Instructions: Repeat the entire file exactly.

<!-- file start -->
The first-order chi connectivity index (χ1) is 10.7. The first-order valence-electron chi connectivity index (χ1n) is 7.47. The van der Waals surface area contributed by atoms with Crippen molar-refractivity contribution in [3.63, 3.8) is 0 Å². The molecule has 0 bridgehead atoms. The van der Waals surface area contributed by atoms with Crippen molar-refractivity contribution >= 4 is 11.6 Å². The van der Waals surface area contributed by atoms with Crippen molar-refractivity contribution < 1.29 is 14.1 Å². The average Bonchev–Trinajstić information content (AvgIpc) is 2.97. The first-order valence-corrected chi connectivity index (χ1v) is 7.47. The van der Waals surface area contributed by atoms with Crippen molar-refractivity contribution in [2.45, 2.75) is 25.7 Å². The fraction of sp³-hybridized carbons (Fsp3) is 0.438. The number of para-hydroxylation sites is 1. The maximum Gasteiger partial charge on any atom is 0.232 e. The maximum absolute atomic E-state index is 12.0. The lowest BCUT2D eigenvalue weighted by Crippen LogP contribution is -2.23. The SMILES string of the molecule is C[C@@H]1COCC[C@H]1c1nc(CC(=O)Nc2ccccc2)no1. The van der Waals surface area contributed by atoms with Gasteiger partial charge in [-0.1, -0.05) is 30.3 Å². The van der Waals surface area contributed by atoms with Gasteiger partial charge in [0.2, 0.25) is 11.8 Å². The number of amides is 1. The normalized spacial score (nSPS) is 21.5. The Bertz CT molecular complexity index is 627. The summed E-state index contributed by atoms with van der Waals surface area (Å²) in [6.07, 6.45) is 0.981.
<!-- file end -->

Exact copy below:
The first-order chi connectivity index (χ1) is 10.7. The first-order valence-electron chi connectivity index (χ1n) is 7.47. The van der Waals surface area contributed by atoms with Crippen molar-refractivity contribution in [3.63, 3.8) is 0 Å². The molecule has 0 bridgehead atoms. The van der Waals surface area contributed by atoms with Crippen molar-refractivity contribution >= 4 is 11.6 Å². The van der Waals surface area contributed by atoms with Crippen molar-refractivity contribution < 1.29 is 14.1 Å². The average Bonchev–Trinajstić information content (AvgIpc) is 2.97. The first-order valence-corrected chi connectivity index (χ1v) is 7.47. The van der Waals surface area contributed by atoms with Crippen molar-refractivity contribution in [2.45, 2.75) is 25.7 Å². The fraction of sp³-hybridized carbons (Fsp3) is 0.438. The number of para-hydroxylation sites is 1. The maximum Gasteiger partial charge on any atom is 0.232 e. The maximum absolute atomic E-state index is 12.0. The lowest BCUT2D eigenvalue weighted by Crippen LogP contribution is -2.23. The SMILES string of the molecule is C[C@@H]1COCC[C@H]1c1nc(CC(=O)Nc2ccccc2)no1. The van der Waals surface area contributed by atoms with Gasteiger partial charge in [-0.1, -0.05) is 30.3 Å². The van der Waals surface area contributed by atoms with Gasteiger partial charge in [0.2, 0.25) is 11.8 Å². The number of amides is 1. The normalized spacial score (nSPS) is 21.5. The Bertz CT molecular complexity index is 627. The summed E-state index contributed by atoms with van der Waals surface area (Å²) in [6.07, 6.45) is 0.981.